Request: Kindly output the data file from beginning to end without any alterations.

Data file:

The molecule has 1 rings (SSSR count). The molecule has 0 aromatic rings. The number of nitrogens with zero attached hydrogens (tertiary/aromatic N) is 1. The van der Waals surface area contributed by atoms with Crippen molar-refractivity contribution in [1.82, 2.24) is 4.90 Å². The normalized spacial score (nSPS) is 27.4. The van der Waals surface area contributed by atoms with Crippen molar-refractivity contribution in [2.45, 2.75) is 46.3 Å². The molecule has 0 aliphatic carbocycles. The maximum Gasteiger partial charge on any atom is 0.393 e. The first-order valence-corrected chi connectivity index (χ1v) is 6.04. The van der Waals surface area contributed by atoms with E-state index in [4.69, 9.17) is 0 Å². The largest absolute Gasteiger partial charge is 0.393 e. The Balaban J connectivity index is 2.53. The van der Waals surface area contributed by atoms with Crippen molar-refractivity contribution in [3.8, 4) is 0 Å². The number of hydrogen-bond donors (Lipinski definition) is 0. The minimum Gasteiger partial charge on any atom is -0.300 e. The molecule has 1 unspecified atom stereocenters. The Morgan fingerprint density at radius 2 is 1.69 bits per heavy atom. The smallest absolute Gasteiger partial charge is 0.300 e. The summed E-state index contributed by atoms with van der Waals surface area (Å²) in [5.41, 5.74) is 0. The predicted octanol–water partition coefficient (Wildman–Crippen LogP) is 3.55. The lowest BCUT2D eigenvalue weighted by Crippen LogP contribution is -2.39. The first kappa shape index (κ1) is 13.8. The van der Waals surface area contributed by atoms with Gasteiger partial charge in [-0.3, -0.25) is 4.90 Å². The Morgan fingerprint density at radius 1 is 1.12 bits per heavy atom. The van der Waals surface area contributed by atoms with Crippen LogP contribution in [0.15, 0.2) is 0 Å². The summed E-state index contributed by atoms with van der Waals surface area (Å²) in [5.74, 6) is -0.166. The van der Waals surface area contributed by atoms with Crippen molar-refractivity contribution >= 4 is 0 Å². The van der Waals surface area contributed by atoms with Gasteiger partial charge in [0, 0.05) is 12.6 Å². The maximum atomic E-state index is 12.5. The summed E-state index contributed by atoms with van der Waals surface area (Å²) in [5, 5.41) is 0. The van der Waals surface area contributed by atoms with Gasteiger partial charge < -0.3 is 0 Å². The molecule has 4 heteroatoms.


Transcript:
The molecule has 1 rings (SSSR count). The molecule has 0 aromatic rings. The number of nitrogens with zero attached hydrogens (tertiary/aromatic N) is 1. The van der Waals surface area contributed by atoms with Crippen molar-refractivity contribution in [1.82, 2.24) is 4.90 Å². The normalized spacial score (nSPS) is 27.4. The van der Waals surface area contributed by atoms with Crippen molar-refractivity contribution in [2.45, 2.75) is 46.3 Å². The molecule has 0 aliphatic carbocycles. The maximum Gasteiger partial charge on any atom is 0.393 e. The first-order valence-corrected chi connectivity index (χ1v) is 6.04. The van der Waals surface area contributed by atoms with E-state index in [4.69, 9.17) is 0 Å². The largest absolute Gasteiger partial charge is 0.393 e. The Balaban J connectivity index is 2.53. The van der Waals surface area contributed by atoms with Crippen molar-refractivity contribution in [3.8, 4) is 0 Å². The number of hydrogen-bond donors (Lipinski definition) is 0. The minimum Gasteiger partial charge on any atom is -0.300 e. The molecule has 1 unspecified atom stereocenters. The Morgan fingerprint density at radius 2 is 1.69 bits per heavy atom. The smallest absolute Gasteiger partial charge is 0.300 e. The summed E-state index contributed by atoms with van der Waals surface area (Å²) in [5.41, 5.74) is 0. The predicted octanol–water partition coefficient (Wildman–Crippen LogP) is 3.55. The lowest BCUT2D eigenvalue weighted by Crippen LogP contribution is -2.39. The first kappa shape index (κ1) is 13.8. The van der Waals surface area contributed by atoms with Gasteiger partial charge in [-0.3, -0.25) is 4.90 Å². The Morgan fingerprint density at radius 1 is 1.12 bits per heavy atom. The van der Waals surface area contributed by atoms with Crippen LogP contribution in [0.15, 0.2) is 0 Å². The summed E-state index contributed by atoms with van der Waals surface area (Å²) in [5.74, 6) is -0.166. The van der Waals surface area contributed by atoms with Crippen molar-refractivity contribution >= 4 is 0 Å². The van der Waals surface area contributed by atoms with Gasteiger partial charge in [0, 0.05) is 12.6 Å². The maximum atomic E-state index is 12.5. The summed E-state index contributed by atoms with van der Waals surface area (Å²) in [5, 5.41) is 0. The van der Waals surface area contributed by atoms with Gasteiger partial charge < -0.3 is 0 Å². The molecule has 4 heteroatoms.